Advisor(s) - Committee Chair
Vicki Stayton, Tabitha Daniel, Louella Fong
School of Teacher Education
Specialist in Education
It has been suggested that the presence of a child with special needs increases the stress levels and needs of families. Some researchers suggest, however, that it is not the presence of the disability but the unmet needs of the family that cause the stress (Byrne & Cunningham, 1985). Whatever the cause, the stress should be considered within the context of the family (Bailey & Worley, 1984) and early intervention programs should identify and develop plans that reflect the family’s strengths and needs. This requires that the professional staff assess those strengths and needs and understand all factors, internal and external, that contribute to that family’s functioning.
It is this transactional nature that prompted this study. Using the Family Needs Survey by Bailey and Simeonsson (1990b) parents in fourteen Kentucky Early Intervention programs for children birth through age two were asked to participate. Using a Chi-square statistical test, the results were analyzed to answer the following questions: a) Is there a relationship between income level and the perceived strengths and needs of mothers and fathers of children with special needs, birth through age two? b) Is there a relationship between education level and the perceived strengths and needs of fathers and mothers of children with special needs, birth through age two? and c) Is there a relationship between gender of parents and the perceived strengths and needs of fathers and mothers of children birth through two years of age with special needs?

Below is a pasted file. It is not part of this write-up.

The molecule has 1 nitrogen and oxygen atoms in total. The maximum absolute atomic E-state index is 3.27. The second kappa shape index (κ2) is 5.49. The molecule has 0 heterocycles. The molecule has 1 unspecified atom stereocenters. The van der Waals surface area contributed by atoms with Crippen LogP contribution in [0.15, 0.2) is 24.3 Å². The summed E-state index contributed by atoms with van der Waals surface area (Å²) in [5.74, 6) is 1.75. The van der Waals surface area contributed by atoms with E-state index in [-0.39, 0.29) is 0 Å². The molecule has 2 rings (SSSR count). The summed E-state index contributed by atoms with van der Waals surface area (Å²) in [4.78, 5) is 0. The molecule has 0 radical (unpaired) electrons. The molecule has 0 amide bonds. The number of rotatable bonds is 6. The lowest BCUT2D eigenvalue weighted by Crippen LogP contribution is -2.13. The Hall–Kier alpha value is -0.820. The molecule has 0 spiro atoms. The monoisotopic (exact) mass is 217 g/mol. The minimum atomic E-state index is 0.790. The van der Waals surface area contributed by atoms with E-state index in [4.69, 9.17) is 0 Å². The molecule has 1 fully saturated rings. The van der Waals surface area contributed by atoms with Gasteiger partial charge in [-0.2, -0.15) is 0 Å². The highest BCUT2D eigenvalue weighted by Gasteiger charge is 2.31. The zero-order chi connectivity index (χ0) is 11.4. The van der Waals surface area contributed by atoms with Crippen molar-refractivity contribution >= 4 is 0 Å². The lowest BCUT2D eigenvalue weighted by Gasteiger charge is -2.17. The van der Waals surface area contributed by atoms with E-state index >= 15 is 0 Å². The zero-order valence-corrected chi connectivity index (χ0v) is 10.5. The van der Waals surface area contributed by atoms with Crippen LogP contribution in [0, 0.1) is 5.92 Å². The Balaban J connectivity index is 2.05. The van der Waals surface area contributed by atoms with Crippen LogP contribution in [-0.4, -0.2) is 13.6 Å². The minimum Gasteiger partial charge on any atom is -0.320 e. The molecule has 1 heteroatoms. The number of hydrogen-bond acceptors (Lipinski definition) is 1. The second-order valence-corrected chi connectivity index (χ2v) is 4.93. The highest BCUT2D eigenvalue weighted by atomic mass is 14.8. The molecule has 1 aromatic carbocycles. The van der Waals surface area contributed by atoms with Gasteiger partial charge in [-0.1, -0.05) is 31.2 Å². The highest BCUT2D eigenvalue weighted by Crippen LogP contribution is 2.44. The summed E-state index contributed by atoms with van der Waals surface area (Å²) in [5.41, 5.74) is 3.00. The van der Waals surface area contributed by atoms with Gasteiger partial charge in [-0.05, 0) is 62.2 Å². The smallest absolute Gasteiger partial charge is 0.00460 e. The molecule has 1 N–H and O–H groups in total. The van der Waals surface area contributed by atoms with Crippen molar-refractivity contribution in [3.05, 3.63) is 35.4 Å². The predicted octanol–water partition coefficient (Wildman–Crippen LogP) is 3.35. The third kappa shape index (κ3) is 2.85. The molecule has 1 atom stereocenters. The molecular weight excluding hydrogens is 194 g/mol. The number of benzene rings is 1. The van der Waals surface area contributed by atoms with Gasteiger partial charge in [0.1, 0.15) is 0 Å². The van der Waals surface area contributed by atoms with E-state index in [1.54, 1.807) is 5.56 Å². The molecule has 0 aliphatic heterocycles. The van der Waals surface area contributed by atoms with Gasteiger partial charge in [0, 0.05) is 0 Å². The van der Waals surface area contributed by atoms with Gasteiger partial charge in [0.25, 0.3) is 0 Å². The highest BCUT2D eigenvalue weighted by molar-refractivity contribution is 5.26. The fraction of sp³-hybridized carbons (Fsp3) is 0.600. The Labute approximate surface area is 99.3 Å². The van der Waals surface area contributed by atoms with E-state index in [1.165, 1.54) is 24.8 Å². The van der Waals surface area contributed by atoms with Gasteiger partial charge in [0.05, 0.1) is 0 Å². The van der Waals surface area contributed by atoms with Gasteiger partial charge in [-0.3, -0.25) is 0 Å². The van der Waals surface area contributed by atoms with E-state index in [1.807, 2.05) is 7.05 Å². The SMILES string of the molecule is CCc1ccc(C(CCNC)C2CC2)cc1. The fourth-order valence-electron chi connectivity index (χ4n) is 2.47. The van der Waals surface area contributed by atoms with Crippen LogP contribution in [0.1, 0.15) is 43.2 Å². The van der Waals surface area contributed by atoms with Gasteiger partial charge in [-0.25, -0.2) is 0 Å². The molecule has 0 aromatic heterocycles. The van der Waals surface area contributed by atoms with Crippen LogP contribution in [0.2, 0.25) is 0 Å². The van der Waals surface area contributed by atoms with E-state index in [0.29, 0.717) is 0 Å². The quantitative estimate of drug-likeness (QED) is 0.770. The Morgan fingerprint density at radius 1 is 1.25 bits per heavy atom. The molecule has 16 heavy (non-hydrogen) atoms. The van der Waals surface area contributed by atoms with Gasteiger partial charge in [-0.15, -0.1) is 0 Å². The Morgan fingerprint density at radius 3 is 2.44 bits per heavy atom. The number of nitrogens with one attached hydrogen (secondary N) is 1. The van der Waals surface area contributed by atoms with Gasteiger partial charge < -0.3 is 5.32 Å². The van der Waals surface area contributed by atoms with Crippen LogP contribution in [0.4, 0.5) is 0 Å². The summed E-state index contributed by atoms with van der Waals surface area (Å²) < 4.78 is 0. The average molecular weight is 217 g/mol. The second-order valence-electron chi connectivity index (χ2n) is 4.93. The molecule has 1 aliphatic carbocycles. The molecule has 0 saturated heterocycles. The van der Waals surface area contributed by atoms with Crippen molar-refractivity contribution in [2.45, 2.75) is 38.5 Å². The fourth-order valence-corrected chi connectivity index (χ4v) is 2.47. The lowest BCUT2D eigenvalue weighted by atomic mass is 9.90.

Using three demographic factors (i.e., gender of parent, education level3, and income level), a Chi-square test was conducted for each of the thirty-five items on the Family Needs Survey by Bailey and Simeonsson (1990b). Fifteen test scores were significant at the p < .05 level. Of these fifteen, four significant levels indicated that gender of parent was a factor. Four significant levels were found when income was the demographic factor. Education appears to be the most influential demographic factor in identifying strengths and needs for families of children with special needs.
Early Childhood Education | Education | Elementary Education | Special Education and Teaching
Fugate, Janet, "The Effects of Gender, Income Level & Educational Level on Parent’s Perception of Their Strengths & Needs" (1993). Masters Theses & Specialist Projects. Paper 3272.